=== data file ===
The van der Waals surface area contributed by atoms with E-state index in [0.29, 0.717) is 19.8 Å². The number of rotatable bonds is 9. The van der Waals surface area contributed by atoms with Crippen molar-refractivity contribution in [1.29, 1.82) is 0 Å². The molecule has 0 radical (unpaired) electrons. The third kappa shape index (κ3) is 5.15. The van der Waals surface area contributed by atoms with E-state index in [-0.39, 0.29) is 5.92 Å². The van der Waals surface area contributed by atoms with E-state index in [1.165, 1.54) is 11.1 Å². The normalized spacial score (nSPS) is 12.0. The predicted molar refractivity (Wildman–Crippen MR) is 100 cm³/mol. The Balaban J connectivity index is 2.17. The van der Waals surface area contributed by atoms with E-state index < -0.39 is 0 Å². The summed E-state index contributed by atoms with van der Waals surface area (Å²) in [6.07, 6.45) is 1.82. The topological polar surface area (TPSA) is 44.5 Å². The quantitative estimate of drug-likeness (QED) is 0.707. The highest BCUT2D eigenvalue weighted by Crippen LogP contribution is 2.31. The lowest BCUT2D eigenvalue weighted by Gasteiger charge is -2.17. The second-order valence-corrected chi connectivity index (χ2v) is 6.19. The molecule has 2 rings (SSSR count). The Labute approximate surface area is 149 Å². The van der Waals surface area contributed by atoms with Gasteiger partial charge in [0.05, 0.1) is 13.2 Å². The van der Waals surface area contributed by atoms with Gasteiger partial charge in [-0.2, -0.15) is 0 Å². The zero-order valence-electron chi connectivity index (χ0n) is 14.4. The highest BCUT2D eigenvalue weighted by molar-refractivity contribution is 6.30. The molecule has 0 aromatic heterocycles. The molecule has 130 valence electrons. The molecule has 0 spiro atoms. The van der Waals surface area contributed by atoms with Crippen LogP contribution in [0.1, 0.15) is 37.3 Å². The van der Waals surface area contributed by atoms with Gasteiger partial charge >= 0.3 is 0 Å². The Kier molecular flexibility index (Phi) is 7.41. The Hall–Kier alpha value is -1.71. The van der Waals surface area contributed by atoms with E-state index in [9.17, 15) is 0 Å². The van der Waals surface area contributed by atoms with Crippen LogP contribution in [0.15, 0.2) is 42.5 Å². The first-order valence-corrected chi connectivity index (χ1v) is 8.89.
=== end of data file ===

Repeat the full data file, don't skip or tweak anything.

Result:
The van der Waals surface area contributed by atoms with E-state index in [0.29, 0.717) is 19.8 Å². The number of rotatable bonds is 9. The van der Waals surface area contributed by atoms with Crippen molar-refractivity contribution in [1.29, 1.82) is 0 Å². The molecule has 0 radical (unpaired) electrons. The third kappa shape index (κ3) is 5.15. The van der Waals surface area contributed by atoms with E-state index in [-0.39, 0.29) is 5.92 Å². The van der Waals surface area contributed by atoms with E-state index in [1.165, 1.54) is 11.1 Å². The normalized spacial score (nSPS) is 12.0. The predicted molar refractivity (Wildman–Crippen MR) is 100 cm³/mol. The Balaban J connectivity index is 2.17. The van der Waals surface area contributed by atoms with E-state index < -0.39 is 0 Å². The summed E-state index contributed by atoms with van der Waals surface area (Å²) in [6.07, 6.45) is 1.82. The topological polar surface area (TPSA) is 44.5 Å². The quantitative estimate of drug-likeness (QED) is 0.707. The highest BCUT2D eigenvalue weighted by Crippen LogP contribution is 2.31. The lowest BCUT2D eigenvalue weighted by Gasteiger charge is -2.17. The second-order valence-corrected chi connectivity index (χ2v) is 6.19. The molecule has 2 rings (SSSR count). The Labute approximate surface area is 149 Å². The van der Waals surface area contributed by atoms with Gasteiger partial charge in [0.05, 0.1) is 13.2 Å². The van der Waals surface area contributed by atoms with Gasteiger partial charge in [-0.2, -0.15) is 0 Å². The zero-order valence-electron chi connectivity index (χ0n) is 14.4. The highest BCUT2D eigenvalue weighted by molar-refractivity contribution is 6.30. The molecule has 0 aromatic heterocycles. The molecule has 130 valence electrons. The molecule has 0 spiro atoms. The van der Waals surface area contributed by atoms with Crippen LogP contribution in [0.1, 0.15) is 37.3 Å². The van der Waals surface area contributed by atoms with Gasteiger partial charge >= 0.3 is 0 Å². The Kier molecular flexibility index (Phi) is 7.41. The Hall–Kier alpha value is -1.71. The van der Waals surface area contributed by atoms with E-state index in [9.17, 15) is 0 Å². The van der Waals surface area contributed by atoms with Crippen LogP contribution in [0.15, 0.2) is 42.5 Å². The first-order valence-corrected chi connectivity index (χ1v) is 8.89.